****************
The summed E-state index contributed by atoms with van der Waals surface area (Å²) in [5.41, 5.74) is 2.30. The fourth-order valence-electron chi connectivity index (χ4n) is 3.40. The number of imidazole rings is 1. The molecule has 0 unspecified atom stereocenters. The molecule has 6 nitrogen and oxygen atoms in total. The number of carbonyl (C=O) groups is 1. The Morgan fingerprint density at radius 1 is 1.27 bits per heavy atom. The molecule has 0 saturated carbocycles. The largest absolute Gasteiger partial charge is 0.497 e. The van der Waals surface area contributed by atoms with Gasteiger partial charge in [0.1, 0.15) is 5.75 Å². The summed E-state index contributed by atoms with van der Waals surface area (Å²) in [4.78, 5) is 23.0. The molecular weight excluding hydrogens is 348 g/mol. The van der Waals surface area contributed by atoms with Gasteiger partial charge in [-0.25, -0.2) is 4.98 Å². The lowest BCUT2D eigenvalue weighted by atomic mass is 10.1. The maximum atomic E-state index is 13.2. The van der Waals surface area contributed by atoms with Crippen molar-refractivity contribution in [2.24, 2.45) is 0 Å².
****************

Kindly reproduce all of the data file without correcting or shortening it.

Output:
The summed E-state index contributed by atoms with van der Waals surface area (Å²) in [5.41, 5.74) is 2.30. The fourth-order valence-electron chi connectivity index (χ4n) is 3.40. The number of imidazole rings is 1. The molecule has 0 unspecified atom stereocenters. The molecule has 6 nitrogen and oxygen atoms in total. The number of carbonyl (C=O) groups is 1. The Morgan fingerprint density at radius 1 is 1.27 bits per heavy atom. The molecule has 0 saturated carbocycles. The largest absolute Gasteiger partial charge is 0.497 e. The van der Waals surface area contributed by atoms with Gasteiger partial charge in [0.1, 0.15) is 5.75 Å². The summed E-state index contributed by atoms with van der Waals surface area (Å²) in [4.78, 5) is 23.0. The molecular weight excluding hydrogens is 348 g/mol. The van der Waals surface area contributed by atoms with Gasteiger partial charge in [-0.25, -0.2) is 4.98 Å². The lowest BCUT2D eigenvalue weighted by atomic mass is 10.1. The maximum atomic E-state index is 13.2. The van der Waals surface area contributed by atoms with Crippen molar-refractivity contribution in [2.24, 2.45) is 0 Å².